Finding stories and sharing links. What works for you?

tweeting links

Since I signed up with Twitter about two years ago, I’ve been using it mostly to share the best tech links I’ve come across during the day, and I also see some of the tech news stories tweeted by people I’m following. But Twitter isn’t my number 1 source for finding news stories – no, it’s still Google Reader. And for me, Twitter may not be the best place to share links any more as we’ll see below.

Finding stories

I’ve noticed a number of people saying recently that they can get all the news they need in Twitter. On the TWIT 267 podcast recently, Veronica Belmont said, ‘I hardly use Google Reader any more just because all the great news of the day kinda floats to the top for me in Twitter and you follow the people you find interesting’.

And that’s absolutely true, the top stories do float to the top, but I don’t just want the top tech news. My interests include web apps and services, WordPress, SEO, blogging tips, Linux, Windows tips and tricks so I’m not so much interested in top news stories as blog posts which will effectively increase my knowledge and productivity in the areas I’ve just mentioned. And the best way to get that knowledge is to identify and follow relevant blogs in my RSS reader. I subscribe to 325 blogs at the moment in the areas I’ve mentioned so I can easily get overwhelmed with new posts. I find Google Reader Filter is great for filtering out posts with keywords I’m not interested in and I’ve blogged about it before.

I also use Siftlinks to gather up all the links from the tweets of people I follow and push them to an RSS feed and I come across some interesting tech stories there, but not as many as I do from the blogs I follow in my RSS reader. The real problem is, not everyone bothers to share or tweet a good blog post or retweet a good link. So I just can’t rely on all the stuff that’s interesting to me getting through on Twitter.

Other ways I use to find tech stories (and new interesting blogs) is with Lazyfeed which searches for and presents stories based on keywords and also by clicking Explore in Google Reader and letting it serve up posts similar to my interests.

Sharing links

On Twitter, when someone tweets a link they’ve obviously visited a blog and made a decision on whether they think it’s worth passing on to their followers – it’s their decision. Blogs and RSS feeds from blogs are primary sources of information. If you follow blogs, you’ll see everything there and you can decide what to pass on, and not rely on others to pass it on to you. Twitter is a secondary source – once a link gets to Twitter, someone has made a decision to share it from a primary source. Another real problem with Twitter is that some of your followers have no real interest in your tweets. They’ve just followed you in the hope of a follow back just to promote their own tweets. On Twitter, I’m increasingly being followed by company owners, social gurus and marketers who are just promoting themselves. I generally don’t follow back unless they seem interesting and I have to judge whether they are actually interested in my tweets.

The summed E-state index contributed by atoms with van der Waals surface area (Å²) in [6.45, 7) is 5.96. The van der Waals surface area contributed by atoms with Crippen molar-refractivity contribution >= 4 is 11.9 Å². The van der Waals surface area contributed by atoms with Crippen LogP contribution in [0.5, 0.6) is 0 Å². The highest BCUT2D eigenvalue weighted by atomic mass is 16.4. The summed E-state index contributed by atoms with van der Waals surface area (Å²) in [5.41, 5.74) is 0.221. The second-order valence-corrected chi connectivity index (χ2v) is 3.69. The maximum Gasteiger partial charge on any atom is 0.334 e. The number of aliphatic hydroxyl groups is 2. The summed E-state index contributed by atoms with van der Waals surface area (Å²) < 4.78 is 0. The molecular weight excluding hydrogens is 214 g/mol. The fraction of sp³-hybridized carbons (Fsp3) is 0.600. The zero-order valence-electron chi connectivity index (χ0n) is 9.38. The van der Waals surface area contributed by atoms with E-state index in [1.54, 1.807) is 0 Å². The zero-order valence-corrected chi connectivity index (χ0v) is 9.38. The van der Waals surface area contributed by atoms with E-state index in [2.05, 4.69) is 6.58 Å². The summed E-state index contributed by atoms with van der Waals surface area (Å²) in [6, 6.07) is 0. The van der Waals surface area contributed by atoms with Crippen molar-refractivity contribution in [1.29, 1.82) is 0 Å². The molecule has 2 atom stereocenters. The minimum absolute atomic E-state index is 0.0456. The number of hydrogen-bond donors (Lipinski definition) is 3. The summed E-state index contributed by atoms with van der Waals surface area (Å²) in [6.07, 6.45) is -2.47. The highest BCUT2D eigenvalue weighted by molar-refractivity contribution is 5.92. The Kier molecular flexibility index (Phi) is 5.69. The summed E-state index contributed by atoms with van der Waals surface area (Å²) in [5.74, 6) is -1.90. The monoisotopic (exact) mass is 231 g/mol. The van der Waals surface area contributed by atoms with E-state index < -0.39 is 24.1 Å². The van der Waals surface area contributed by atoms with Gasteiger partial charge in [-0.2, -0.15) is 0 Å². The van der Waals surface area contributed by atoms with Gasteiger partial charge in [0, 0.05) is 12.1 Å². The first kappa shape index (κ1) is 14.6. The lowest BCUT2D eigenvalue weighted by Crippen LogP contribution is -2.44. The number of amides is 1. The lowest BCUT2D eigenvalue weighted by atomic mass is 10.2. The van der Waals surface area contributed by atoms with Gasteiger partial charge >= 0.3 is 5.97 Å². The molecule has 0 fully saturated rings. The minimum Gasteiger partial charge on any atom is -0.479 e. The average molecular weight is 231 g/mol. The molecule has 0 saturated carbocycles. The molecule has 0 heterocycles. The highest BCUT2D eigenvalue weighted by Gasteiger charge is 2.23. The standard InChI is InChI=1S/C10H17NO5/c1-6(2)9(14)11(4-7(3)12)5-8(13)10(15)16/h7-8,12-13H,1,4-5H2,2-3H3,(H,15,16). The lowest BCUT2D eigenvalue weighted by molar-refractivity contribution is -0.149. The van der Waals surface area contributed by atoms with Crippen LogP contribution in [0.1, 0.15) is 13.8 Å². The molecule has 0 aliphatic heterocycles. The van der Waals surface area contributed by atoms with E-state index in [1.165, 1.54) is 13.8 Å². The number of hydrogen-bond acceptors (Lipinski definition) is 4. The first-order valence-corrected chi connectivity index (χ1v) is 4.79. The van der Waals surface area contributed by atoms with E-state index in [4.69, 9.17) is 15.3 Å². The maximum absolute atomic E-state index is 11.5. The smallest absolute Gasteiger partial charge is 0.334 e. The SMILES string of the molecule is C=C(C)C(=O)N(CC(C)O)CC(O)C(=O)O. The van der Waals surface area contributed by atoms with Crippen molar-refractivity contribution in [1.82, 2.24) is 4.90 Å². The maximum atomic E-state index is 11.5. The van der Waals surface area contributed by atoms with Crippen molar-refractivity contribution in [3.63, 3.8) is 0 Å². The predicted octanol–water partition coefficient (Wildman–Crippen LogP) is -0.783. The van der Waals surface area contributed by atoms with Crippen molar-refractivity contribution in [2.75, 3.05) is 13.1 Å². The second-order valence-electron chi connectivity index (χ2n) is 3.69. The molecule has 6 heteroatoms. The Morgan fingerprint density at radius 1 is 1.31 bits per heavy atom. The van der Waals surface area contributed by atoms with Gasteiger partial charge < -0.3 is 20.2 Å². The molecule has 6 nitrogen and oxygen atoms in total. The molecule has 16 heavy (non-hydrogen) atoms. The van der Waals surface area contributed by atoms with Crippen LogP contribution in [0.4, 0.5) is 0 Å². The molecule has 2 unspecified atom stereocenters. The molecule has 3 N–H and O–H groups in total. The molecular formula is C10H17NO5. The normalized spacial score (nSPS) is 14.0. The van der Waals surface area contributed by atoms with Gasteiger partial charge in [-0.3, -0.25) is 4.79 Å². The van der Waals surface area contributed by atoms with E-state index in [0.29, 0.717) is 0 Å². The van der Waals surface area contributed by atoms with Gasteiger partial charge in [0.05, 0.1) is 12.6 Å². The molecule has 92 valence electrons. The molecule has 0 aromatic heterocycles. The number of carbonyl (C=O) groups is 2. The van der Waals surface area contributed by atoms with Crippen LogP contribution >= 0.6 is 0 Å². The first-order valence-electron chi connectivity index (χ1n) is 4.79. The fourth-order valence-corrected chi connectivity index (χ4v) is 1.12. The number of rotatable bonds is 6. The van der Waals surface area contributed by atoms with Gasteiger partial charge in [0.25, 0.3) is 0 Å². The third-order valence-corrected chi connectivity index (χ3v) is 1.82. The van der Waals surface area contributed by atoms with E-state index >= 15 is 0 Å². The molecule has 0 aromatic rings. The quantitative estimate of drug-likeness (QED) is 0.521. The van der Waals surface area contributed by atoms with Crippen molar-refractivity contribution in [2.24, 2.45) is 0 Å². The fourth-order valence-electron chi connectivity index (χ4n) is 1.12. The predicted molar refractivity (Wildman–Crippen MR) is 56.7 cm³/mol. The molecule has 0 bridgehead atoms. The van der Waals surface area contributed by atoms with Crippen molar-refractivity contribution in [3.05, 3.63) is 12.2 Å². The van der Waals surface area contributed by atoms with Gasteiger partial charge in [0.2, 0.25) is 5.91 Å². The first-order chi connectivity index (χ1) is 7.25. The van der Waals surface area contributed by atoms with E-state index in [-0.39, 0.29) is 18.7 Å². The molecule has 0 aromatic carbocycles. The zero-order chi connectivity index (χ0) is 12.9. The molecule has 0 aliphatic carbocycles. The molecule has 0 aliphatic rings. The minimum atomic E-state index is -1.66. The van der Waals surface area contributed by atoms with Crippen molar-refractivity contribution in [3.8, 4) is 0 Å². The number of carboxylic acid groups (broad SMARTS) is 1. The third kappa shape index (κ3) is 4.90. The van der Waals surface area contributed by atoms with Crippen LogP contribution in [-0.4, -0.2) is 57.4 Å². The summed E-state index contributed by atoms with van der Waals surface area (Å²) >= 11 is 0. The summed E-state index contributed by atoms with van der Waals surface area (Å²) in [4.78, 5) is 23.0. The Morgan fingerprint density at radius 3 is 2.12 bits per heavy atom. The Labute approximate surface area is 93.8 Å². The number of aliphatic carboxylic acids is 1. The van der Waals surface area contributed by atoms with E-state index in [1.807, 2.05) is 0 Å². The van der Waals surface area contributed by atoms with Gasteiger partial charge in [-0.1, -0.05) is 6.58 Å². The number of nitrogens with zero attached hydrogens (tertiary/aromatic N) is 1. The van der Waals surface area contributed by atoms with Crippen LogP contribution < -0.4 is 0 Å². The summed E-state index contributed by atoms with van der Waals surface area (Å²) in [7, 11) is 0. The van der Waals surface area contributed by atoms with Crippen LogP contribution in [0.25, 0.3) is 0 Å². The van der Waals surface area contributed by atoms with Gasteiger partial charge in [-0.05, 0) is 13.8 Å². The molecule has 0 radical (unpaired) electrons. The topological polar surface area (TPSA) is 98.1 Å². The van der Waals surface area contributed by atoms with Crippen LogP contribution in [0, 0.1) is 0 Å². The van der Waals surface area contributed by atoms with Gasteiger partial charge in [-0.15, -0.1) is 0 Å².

Another problem with Twitter is that tweets worth sharing can easily get missed and soon disappear from view. There’s been a recent finding that 92% of retweets occur in the first hour. This means that if a tweet is not retweeted in the first hour, it is very likely that it will not be retweeted. I have a small band of followers who share my links and my thanks to them, but in the main, most folk are just following or consuming without sharing. And that’s fair enough. For many, Twitter is a place for conversations and consuming content, not just for sharing links.

I try and pass on the cream of what I’ve read on the 325 blogs I follow. But as I say, Twitter may not be the optimum place for me to share links, so I tweet them and the tweets get passed on to my Facebook page, to Delicious (via Packrati.us) and to Friendfeed. I’m also starting to use the new Digg more to share my favourite tech links. Perhaps if they can get through their current problems, Digg may emerge as the best place to share links with those who are genuinely interested in what you have to share. Follow me there or on the other sites I’ve mentioned for the best in tech links.

How do you find stories and share links? Drop a comment below.

2 Responses

  1. Abhijeet from Guiding Tech Says:

    Like you, Google Reader remains my #1 method for discovering new content. When it comes to sharing, I prefer Twitter, Facebook and StumbleUpon. Digg used to be a great site once upon a time. But the recent developments there have been discouraging to say the least.

  2. techandlife Says:

    Thanks for that Abhijeet. I should have mentioned that I also use StumbleUpon and Mixx to share. I’ve also tried Reddit. Yes it is worrying to see what’s happening at Digg at the moment.

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